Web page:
Samuel Laycock and Great Academy school

Project summary

As part of a government funded scheme aimed at improving education facilities, EPG was appointed to fulfil a comprehensive SuDS design, implement natural flood management and ensure safety of the site through gas protection at a special needs school. Both Samuel Laycock and adjacent school, Great Academy Ashton, are located on the same site and joined by a connecting walkway.

The project lasted two years and provided cost-effective community protection to surrounding houses and the school grounds.


The schools were built on the site of a former landfill. This meant traditional drainage couldn’t be implemented as digging into the contaminated land would be expensive and present health & safety issues.  The landfill was actively methane generating and building a school on the landfill would present a significant risk to not only the school, but the neighbouring houses.

The solutions

To avoid digging into the contaminated land, piping was replaced with liner attenuation tanks that simultaneously conveyed and attenuated the surface water runoff. This was a cost-effective solution that meant the tanks were more adaptable and could be placed in a flat position, whereas traditional pipes could not, keeping the dig out of the contaminated land while following a key principle of the SuDS manual -source control.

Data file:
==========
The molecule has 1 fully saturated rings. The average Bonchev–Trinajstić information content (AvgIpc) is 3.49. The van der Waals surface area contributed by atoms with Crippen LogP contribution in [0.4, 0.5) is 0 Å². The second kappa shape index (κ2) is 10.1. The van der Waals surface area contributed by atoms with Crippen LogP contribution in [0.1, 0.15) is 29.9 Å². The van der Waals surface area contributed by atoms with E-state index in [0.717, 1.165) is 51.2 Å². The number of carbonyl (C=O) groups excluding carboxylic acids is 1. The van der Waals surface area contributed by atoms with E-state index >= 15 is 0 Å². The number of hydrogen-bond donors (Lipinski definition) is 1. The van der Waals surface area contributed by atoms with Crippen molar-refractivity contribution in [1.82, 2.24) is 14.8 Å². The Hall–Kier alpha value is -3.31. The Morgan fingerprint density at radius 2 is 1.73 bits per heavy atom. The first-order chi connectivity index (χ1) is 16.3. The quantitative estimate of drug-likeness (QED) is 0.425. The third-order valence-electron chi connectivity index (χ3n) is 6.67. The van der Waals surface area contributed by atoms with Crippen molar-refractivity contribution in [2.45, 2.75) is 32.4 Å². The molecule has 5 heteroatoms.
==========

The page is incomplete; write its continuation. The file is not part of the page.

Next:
A virtual curtain was installed to provide a barrier to horizontal movement of the methane gas.  By creating a preferential pathway and positive zone of influence, the ground gases were prevented from getting to the houses of the local residents.  Gas membrane barriers were installed beneath the school to prevent the methane from getting into the school zones.  These two systems helped to ensure the safety of students and local residents.

A management train system with source, neighbourhood and regionally controlled SuDS systems included pervious pavements, proprietary SuDs systems and a rainwater reuse and harvesting system which were factored in.  This meant that a site on contaminated land with end users with special needs could still have a sustainable drainage design minimising the flood risk of the school and the local area.

The results

By factoring in SuDS from the start of the project, we could ensure the most cost-effective solutions were considered. This enabled us to introduce novel and unique ways to mitigate the challenges proposed on this project.

The schools now have a rainwater harvesting system which will save money in the long term, and the ground gas was successfully remediated and no longer poses a threat.

Installing SuDS in schools has multiple benefits; not only managing water and improving biodiversity, but with the right engagement and conversations, SuDS can help to educate the next generation about climate change, the environment and the importance of protecting and enhancing our natural environment.